My almost nine-year old daughter is in her fifth year of playing soccer. She loves everything about it: the activity, the friends, the snacks. She will tell you, without reservation and at length, how dearly she loves the game.
Last year, she scored her first goal. Ever.
This year, five games in, she has yet to score. She’s in good company though; her entire team has been scoreless so far this season.
I’d like to say I’ve handled the challenging 10-0 style losses with grace. I’d love to say that. Unfortunately, the truth is I’m the worst sport out there - the typical crazy sports parent on the sidelines screaming idiotic, unhelpful phrases:
Get to the ball!
C’mon, follow the ball!
You can do it!
All the while, my girl and her friends gamely run back and forth on a ginormous field in the mid-day sun, doing their best to keep a bunch of tiny Mia Hamms at bay. In turn, they each get tired; they fall down, they get up, they keep going.
Meanwhile I’m sweating it out on the sidelines, wondering what I’ve done wrong – how I must certainly be damaging my child by allowing her to be this bad at something. Why am I continuing to let her experience losing every single week?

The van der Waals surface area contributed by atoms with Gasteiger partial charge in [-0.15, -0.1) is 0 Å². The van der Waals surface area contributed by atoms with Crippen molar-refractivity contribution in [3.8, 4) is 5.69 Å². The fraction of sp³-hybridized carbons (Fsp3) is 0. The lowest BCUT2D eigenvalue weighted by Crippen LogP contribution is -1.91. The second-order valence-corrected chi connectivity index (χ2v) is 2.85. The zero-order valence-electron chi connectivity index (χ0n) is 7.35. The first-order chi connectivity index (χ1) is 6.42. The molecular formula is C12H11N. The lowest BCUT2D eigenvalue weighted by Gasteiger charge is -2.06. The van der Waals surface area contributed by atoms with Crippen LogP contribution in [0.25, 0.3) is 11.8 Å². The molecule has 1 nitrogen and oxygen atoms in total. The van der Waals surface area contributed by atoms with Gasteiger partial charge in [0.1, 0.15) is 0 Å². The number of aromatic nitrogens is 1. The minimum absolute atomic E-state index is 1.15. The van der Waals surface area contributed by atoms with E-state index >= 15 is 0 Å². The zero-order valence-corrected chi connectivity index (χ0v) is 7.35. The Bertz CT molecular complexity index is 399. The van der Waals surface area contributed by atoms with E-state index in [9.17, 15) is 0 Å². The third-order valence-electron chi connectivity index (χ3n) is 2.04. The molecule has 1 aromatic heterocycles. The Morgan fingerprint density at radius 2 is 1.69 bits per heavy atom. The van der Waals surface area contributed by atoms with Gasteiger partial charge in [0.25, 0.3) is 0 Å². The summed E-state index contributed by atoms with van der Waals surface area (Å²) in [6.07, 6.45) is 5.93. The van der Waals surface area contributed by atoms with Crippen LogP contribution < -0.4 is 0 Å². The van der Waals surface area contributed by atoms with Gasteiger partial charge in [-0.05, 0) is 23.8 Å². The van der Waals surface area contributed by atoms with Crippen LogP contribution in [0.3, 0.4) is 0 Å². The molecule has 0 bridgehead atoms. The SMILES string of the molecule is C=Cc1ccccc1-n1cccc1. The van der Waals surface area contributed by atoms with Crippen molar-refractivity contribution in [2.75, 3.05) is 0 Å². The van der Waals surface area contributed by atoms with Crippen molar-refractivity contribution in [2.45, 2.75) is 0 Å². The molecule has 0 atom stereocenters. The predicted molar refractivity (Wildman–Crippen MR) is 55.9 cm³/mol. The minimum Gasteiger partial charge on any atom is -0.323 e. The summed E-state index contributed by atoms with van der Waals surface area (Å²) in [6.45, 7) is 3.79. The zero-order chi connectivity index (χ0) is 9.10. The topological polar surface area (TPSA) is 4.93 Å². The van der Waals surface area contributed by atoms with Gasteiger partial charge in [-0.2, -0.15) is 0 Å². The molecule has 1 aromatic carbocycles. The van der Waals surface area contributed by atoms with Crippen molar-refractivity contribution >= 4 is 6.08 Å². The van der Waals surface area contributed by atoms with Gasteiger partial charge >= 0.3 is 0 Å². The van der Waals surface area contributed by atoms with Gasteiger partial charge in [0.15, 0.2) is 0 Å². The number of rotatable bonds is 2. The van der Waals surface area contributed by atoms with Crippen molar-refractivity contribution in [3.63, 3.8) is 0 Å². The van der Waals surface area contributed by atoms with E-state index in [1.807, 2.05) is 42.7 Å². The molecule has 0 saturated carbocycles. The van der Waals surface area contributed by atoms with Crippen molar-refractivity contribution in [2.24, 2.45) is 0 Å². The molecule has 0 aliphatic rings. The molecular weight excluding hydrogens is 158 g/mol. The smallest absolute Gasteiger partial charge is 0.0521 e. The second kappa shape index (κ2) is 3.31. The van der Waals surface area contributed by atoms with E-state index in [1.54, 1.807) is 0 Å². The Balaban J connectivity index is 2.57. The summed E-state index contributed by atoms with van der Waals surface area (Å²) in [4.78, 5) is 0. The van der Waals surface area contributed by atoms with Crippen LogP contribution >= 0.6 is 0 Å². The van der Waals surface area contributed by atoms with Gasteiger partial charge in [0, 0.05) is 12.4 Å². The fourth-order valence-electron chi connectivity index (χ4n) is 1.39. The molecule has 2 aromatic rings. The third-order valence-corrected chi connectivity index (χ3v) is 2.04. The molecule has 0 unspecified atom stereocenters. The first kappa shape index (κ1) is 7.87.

After each game, the team runs through our parent “tunnel” of cheers; I take in each of the girls’ flushed faces as they fly by and always they are glowing, smiling ear to ear.
They don’t seem to care that they’ve lost. That not a single goal was scored.
They are radiant. They look like girls that have accomplished something.
And I leave every game confused, truly missing the point of all the exercise, and even more importantly, the greater exercise.
It wasn’t until today that I got it, really - thanks to our wise friend Rachel who had been at my daughter’s last game and wrote her a lovely letter all about it. Rachel captured in one letter, after a single game, what I’ve been missing all along:
“…At the end of the game I was nervous because you guys didn’t score and the other team had. But then you all ran through the tunnel and your whole team was smiling and laughing. And it made me so happy because I knew that your team was the right place for you to be. I’m going to tell you something you already know: soccer isn’t about scoring points and winning games (even though those things are cool and feel great), it’s about running around with your friends, it’s about learning how to be better every game and it’s about smiling at the end of a game because you know you have tried so hard. You won’t remember if you won all your games or not, but you will remember having fun, you will remember the great friends you had and you will remember that your amazing family (and friends like me) were always there to cheer you on.”
And now, thanks to Rachel, I can go to next week’s game knowing that my girl – and her entire team – have already won.